the moral virtues that we consider sexually at-
tractive are not culturally or evolutionarily ar-
bitrary. Rather, they evolved to advertise indi-
vidual fitness (including genetic quality as well
as parenting and relationship-coordination
abilities) in hard-to-fake ways that can be un-
derstood through a combination of sexual se-
lection theory (Kokko et al. 2002; Andersson
and Simmons 2006) and costly signaling the-
ory (Gintis et al. 2001; McAndrew 2002).
(“Fitness” here means adaptive design for re-
productive success, or the statistical propen-
sity to survive and reproduce successfully; it
may not equal achieved reproductive success
under evolutionarily novel conditions, espe-
cially given contraception.)
The hypothesis is that sexual selection
shaped some of our distinctively human
moral virtues as reliable fitness indicators.
Precursors of many human virtues, such as
empathy, fairness, and peacemaking, have
been discovered in other great apes (Preston
and de Waal 2002; Brosnan and de Waal
2003). My claim is not that sexual selection
created our moral virtues from scratch in our
species alone; rather, sexual selection ampli-
fied our standard social-primate virtues into
uniquely elaborated human forms.
This mate choice model is intended to
complement, not replace, other models of
human moral evolution. Besides sexual selec-
tion, various forms of social selection proba-
bly shaped human morality, including:
kin selection (Hamilton 1964);
reciprocal altruism (Trivers 1971; Ridley
1996; Sugiyama et al. 2002);
discriminative parental solicitude (Triv-
ers 1974; Mock and Parker 1997);
commitment mechanisms (Frank 1988;
Nesse 2001);
risk-sharing mechanisms (Boone 1998;
Sugiyama and Sugiyama 2003);
social norm and punishment mechanisms
(Henrich and Boyd 2001; Fehr and Fisch-
bacher 2004);
group selection (Sober and Wilson 1998);
equilibrium selection among alternative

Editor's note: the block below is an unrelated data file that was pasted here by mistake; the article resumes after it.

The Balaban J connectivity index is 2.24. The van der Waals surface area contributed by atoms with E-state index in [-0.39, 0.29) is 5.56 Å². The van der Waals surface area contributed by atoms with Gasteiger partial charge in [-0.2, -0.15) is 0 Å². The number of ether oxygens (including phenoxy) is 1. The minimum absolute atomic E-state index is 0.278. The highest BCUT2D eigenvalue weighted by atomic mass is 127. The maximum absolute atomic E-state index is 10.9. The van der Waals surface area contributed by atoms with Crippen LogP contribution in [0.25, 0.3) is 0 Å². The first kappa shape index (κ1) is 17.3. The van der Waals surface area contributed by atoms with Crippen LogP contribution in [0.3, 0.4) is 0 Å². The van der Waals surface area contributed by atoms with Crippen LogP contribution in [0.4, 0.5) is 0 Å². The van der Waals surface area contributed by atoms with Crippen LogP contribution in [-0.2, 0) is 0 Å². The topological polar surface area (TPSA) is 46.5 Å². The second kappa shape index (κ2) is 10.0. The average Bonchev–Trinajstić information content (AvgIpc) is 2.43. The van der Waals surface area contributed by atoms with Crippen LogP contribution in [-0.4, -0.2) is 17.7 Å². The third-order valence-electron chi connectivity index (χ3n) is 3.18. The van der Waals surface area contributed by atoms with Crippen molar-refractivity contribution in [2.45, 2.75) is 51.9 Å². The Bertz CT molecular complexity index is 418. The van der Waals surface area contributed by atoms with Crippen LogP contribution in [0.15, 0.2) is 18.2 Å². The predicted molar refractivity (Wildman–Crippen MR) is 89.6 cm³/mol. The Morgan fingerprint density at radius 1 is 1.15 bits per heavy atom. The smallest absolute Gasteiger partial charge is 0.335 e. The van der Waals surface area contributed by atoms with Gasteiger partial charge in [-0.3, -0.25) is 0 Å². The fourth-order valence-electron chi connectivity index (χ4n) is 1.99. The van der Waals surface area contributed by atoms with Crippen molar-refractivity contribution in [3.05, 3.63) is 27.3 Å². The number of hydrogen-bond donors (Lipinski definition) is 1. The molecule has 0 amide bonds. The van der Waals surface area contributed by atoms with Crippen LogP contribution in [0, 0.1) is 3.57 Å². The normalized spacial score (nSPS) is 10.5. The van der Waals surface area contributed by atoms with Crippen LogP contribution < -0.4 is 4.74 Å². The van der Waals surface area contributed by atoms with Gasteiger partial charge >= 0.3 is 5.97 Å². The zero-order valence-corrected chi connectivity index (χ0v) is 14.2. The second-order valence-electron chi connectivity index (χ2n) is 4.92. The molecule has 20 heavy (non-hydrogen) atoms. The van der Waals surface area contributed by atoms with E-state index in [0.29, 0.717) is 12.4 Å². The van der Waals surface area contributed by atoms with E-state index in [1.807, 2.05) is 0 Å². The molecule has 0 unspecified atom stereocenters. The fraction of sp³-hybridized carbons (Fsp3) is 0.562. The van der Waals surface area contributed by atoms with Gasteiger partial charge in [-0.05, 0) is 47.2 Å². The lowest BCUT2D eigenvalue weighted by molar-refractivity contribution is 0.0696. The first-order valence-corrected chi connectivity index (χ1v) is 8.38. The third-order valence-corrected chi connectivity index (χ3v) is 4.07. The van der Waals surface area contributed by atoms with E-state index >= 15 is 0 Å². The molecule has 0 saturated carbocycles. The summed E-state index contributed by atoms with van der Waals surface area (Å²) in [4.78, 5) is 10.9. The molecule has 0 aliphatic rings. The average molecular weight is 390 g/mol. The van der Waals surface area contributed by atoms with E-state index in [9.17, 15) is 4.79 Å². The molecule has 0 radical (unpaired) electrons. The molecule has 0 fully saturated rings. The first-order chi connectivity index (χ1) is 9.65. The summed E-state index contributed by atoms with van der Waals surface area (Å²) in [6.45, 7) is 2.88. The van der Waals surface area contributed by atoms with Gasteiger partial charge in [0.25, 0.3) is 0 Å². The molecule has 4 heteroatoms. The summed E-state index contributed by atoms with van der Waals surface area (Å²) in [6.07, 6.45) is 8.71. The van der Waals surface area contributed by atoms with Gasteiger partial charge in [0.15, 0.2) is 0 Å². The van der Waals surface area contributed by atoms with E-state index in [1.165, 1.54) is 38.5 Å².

evolutionary strategies (Boyd and Rich-
erson 1990; Alvard and Nolin 2002).
Each of these moral evolution models has
led to valuable insights and progressive re-
search traditions. Some are better at explain-
ing moral virtues such as love of children, sib-
lings, and parents, and righteous anger at
cheaters and promise-breakers. This morality-
through-mate-choice model also has distinc-
tive strengths and weaknesses that can ex-
plain some moral virtues—especially those
that show high sexual attractiveness, assorta-
tive mating, phenotypic and genetic variance,
heritability, condition-dependent costs, con-
spicuous display in courtship settings, and
young adult age peaks in display.Yet, for each
of the traditional mechanisms above, sexual
selection should anticipate, sharpen, and am-
plify the social selection pressures to produce
a more extreme, costly, prosocial version of
the moral virtue than social selection could
achieve alone. The reason is that nonsexual
forms of social selection can shape morality
only insofar as they confer fairly concrete sur-
vival benefits (e.g., shared food, protection
from predators) on the morally virtuous.
Mate choice can shape morality much more
powerfully and broadly because it demands
only that moral behaviors carry some signal-
ing value about a potential mate’s good genes
and/or parent/partner abilities. In general,
sexual selection can “supercharge” other evo-
lutionary processes by adding positive feed-
back dynamics that tend to trigger evolution-
ary innovation and speciation (Miller and
Todd 1995; Crespi 2004). If a moral virtue be-
comes useful in kinship, reciprocity, or group
prosperity, our ancestors probably did not ig-
nore it when choosing mates.
Some moral virtues may be attractive as sig-
nals (e.g., heroism as a signal of compe-
tence), whereas others may seem attractive as
traits in their own right (e.g., fairness as an
intrinsically valuable trait in a long-term sex-
ual relationship). This distinction requires